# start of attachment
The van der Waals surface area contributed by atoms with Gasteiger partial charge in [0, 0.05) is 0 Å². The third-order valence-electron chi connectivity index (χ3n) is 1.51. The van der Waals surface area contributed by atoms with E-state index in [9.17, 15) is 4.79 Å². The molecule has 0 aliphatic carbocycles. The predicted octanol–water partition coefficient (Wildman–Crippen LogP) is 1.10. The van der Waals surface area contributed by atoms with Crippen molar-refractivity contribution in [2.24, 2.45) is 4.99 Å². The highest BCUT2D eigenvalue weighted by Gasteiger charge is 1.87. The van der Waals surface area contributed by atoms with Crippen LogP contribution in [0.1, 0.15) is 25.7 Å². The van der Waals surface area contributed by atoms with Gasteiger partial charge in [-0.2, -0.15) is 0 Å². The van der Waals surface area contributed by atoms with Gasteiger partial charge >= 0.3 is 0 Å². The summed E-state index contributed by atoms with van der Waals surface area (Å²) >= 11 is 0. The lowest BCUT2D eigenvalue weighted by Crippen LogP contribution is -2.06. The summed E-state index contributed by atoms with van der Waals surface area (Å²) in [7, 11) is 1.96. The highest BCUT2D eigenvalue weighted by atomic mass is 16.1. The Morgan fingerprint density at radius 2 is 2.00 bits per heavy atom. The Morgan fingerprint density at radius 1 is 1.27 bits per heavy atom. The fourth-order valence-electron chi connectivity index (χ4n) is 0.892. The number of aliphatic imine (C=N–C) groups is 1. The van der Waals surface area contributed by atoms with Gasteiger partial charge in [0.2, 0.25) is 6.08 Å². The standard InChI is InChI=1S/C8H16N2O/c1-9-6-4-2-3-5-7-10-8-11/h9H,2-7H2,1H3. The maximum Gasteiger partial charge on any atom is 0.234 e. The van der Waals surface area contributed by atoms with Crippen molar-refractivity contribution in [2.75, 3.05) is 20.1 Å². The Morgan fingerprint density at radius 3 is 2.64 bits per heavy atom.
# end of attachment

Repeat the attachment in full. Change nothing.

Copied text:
The van der Waals surface area contributed by atoms with Gasteiger partial charge in [0, 0.05) is 0 Å². The third-order valence-electron chi connectivity index (χ3n) is 1.51. The van der Waals surface area contributed by atoms with E-state index in [9.17, 15) is 4.79 Å². The molecule has 0 aliphatic carbocycles. The predicted octanol–water partition coefficient (Wildman–Crippen LogP) is 1.10. The van der Waals surface area contributed by atoms with Crippen molar-refractivity contribution in [2.24, 2.45) is 4.99 Å². The highest BCUT2D eigenvalue weighted by Gasteiger charge is 1.87. The van der Waals surface area contributed by atoms with Crippen LogP contribution in [0.1, 0.15) is 25.7 Å². The van der Waals surface area contributed by atoms with Gasteiger partial charge in [-0.2, -0.15) is 0 Å². The van der Waals surface area contributed by atoms with Gasteiger partial charge >= 0.3 is 0 Å². The summed E-state index contributed by atoms with van der Waals surface area (Å²) >= 11 is 0. The lowest BCUT2D eigenvalue weighted by Crippen LogP contribution is -2.06. The summed E-state index contributed by atoms with van der Waals surface area (Å²) in [7, 11) is 1.96. The highest BCUT2D eigenvalue weighted by atomic mass is 16.1. The Morgan fingerprint density at radius 2 is 2.00 bits per heavy atom. The Morgan fingerprint density at radius 1 is 1.27 bits per heavy atom. The fourth-order valence-electron chi connectivity index (χ4n) is 0.892. The number of aliphatic imine (C=N–C) groups is 1. The van der Waals surface area contributed by atoms with Gasteiger partial charge in [0.2, 0.25) is 6.08 Å². The standard InChI is InChI=1S/C8H16N2O/c1-9-6-4-2-3-5-7-10-8-11/h9H,2-7H2,1H3. The maximum Gasteiger partial charge on any atom is 0.234 e. The van der Waals surface area contributed by atoms with Crippen molar-refractivity contribution in [2.75, 3.05) is 20.1 Å². The Morgan fingerprint density at radius 3 is 2.64 bits per heavy atom.